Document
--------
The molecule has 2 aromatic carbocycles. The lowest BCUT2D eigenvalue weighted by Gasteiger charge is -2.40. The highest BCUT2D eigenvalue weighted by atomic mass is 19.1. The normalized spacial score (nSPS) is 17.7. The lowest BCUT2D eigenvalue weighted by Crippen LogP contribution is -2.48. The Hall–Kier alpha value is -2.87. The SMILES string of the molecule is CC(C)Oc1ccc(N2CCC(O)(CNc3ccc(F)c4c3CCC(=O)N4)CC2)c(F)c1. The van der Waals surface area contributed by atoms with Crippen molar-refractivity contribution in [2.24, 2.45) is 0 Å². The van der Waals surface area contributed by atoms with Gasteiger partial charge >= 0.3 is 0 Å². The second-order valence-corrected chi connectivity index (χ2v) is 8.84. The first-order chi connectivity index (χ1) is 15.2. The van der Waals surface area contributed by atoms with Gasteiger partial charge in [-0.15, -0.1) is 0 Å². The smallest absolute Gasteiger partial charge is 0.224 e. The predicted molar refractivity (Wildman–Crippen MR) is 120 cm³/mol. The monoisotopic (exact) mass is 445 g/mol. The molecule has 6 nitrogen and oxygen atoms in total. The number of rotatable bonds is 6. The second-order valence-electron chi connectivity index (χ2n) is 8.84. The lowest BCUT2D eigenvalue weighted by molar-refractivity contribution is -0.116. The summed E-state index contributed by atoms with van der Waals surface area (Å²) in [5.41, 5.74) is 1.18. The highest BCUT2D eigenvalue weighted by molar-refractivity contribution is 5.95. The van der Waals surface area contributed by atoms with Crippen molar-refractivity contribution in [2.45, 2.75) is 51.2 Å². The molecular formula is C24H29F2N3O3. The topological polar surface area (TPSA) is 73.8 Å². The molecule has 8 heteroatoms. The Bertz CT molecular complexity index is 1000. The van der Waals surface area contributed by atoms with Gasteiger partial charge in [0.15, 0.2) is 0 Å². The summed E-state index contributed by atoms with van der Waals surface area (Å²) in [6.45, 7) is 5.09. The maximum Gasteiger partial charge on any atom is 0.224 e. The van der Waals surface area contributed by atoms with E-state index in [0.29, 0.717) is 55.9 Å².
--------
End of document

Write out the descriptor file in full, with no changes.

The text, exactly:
The molecule has 2 aromatic carbocycles. The lowest BCUT2D eigenvalue weighted by Gasteiger charge is -2.40. The highest BCUT2D eigenvalue weighted by atomic mass is 19.1. The normalized spacial score (nSPS) is 17.7. The lowest BCUT2D eigenvalue weighted by Crippen LogP contribution is -2.48. The Hall–Kier alpha value is -2.87. The SMILES string of the molecule is CC(C)Oc1ccc(N2CCC(O)(CNc3ccc(F)c4c3CCC(=O)N4)CC2)c(F)c1. The van der Waals surface area contributed by atoms with Crippen molar-refractivity contribution in [2.24, 2.45) is 0 Å². The van der Waals surface area contributed by atoms with Gasteiger partial charge >= 0.3 is 0 Å². The second-order valence-corrected chi connectivity index (χ2v) is 8.84. The first-order chi connectivity index (χ1) is 15.2. The van der Waals surface area contributed by atoms with Gasteiger partial charge in [-0.15, -0.1) is 0 Å². The smallest absolute Gasteiger partial charge is 0.224 e. The predicted molar refractivity (Wildman–Crippen MR) is 120 cm³/mol. The monoisotopic (exact) mass is 445 g/mol. The molecule has 6 nitrogen and oxygen atoms in total. The number of rotatable bonds is 6. The second-order valence-electron chi connectivity index (χ2n) is 8.84. The lowest BCUT2D eigenvalue weighted by molar-refractivity contribution is -0.116. The summed E-state index contributed by atoms with van der Waals surface area (Å²) in [5.41, 5.74) is 1.18. The highest BCUT2D eigenvalue weighted by molar-refractivity contribution is 5.95. The van der Waals surface area contributed by atoms with Crippen molar-refractivity contribution in [2.45, 2.75) is 51.2 Å². The molecular formula is C24H29F2N3O3. The topological polar surface area (TPSA) is 73.8 Å². The molecule has 8 heteroatoms. The Bertz CT molecular complexity index is 1000. The van der Waals surface area contributed by atoms with Gasteiger partial charge in [0.15, 0.2) is 0 Å². The summed E-state index contributed by atoms with van der Waals surface area (Å²) in [6.45, 7) is 5.09. The maximum Gasteiger partial charge on any atom is 0.224 e. The van der Waals surface area contributed by atoms with E-state index in [0.29, 0.717) is 55.9 Å².